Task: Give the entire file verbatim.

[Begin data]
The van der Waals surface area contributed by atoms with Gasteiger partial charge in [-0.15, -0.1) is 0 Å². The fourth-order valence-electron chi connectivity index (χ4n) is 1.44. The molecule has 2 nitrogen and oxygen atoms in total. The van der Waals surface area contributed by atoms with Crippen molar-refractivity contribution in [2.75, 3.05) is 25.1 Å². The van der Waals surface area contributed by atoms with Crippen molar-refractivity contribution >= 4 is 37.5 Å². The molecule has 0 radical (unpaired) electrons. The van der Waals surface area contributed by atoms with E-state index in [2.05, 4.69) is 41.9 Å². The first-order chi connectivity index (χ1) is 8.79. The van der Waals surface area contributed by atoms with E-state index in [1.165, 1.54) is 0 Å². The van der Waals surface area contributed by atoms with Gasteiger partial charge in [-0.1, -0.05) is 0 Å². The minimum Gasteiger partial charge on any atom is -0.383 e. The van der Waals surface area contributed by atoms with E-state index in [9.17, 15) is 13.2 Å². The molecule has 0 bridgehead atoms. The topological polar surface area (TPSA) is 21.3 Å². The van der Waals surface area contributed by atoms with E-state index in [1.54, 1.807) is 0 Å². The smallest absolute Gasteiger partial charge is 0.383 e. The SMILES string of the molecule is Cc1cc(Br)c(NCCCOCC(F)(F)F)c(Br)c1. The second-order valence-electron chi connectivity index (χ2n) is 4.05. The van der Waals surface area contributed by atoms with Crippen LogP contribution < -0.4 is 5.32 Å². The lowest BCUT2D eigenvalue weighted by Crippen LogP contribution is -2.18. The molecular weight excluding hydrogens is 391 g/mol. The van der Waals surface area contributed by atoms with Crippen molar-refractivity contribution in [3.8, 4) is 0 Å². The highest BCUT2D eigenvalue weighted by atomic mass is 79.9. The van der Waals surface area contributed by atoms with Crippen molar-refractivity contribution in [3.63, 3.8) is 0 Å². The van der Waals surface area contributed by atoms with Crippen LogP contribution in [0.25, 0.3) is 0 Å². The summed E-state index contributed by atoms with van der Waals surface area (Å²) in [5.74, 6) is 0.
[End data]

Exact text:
The van der Waals surface area contributed by atoms with Gasteiger partial charge in [-0.15, -0.1) is 0 Å². The fourth-order valence-electron chi connectivity index (χ4n) is 1.44. The molecule has 2 nitrogen and oxygen atoms in total. The van der Waals surface area contributed by atoms with Crippen molar-refractivity contribution in [2.75, 3.05) is 25.1 Å². The van der Waals surface area contributed by atoms with Crippen molar-refractivity contribution >= 4 is 37.5 Å². The molecule has 0 radical (unpaired) electrons. The van der Waals surface area contributed by atoms with E-state index in [2.05, 4.69) is 41.9 Å². The first-order chi connectivity index (χ1) is 8.79. The van der Waals surface area contributed by atoms with E-state index in [1.165, 1.54) is 0 Å². The van der Waals surface area contributed by atoms with Gasteiger partial charge in [-0.1, -0.05) is 0 Å². The minimum Gasteiger partial charge on any atom is -0.383 e. The van der Waals surface area contributed by atoms with E-state index in [9.17, 15) is 13.2 Å². The molecule has 0 bridgehead atoms. The topological polar surface area (TPSA) is 21.3 Å². The van der Waals surface area contributed by atoms with E-state index in [1.54, 1.807) is 0 Å². The smallest absolute Gasteiger partial charge is 0.383 e. The SMILES string of the molecule is Cc1cc(Br)c(NCCCOCC(F)(F)F)c(Br)c1. The second-order valence-electron chi connectivity index (χ2n) is 4.05. The van der Waals surface area contributed by atoms with Crippen LogP contribution < -0.4 is 5.32 Å². The lowest BCUT2D eigenvalue weighted by Crippen LogP contribution is -2.18. The molecular weight excluding hydrogens is 391 g/mol. The van der Waals surface area contributed by atoms with Crippen molar-refractivity contribution in [3.8, 4) is 0 Å². The highest BCUT2D eigenvalue weighted by atomic mass is 79.9. The van der Waals surface area contributed by atoms with Crippen molar-refractivity contribution in [3.63, 3.8) is 0 Å². The van der Waals surface area contributed by atoms with Crippen LogP contribution in [0.25, 0.3) is 0 Å². The summed E-state index contributed by atoms with van der Waals surface area (Å²) in [5.74, 6) is 0.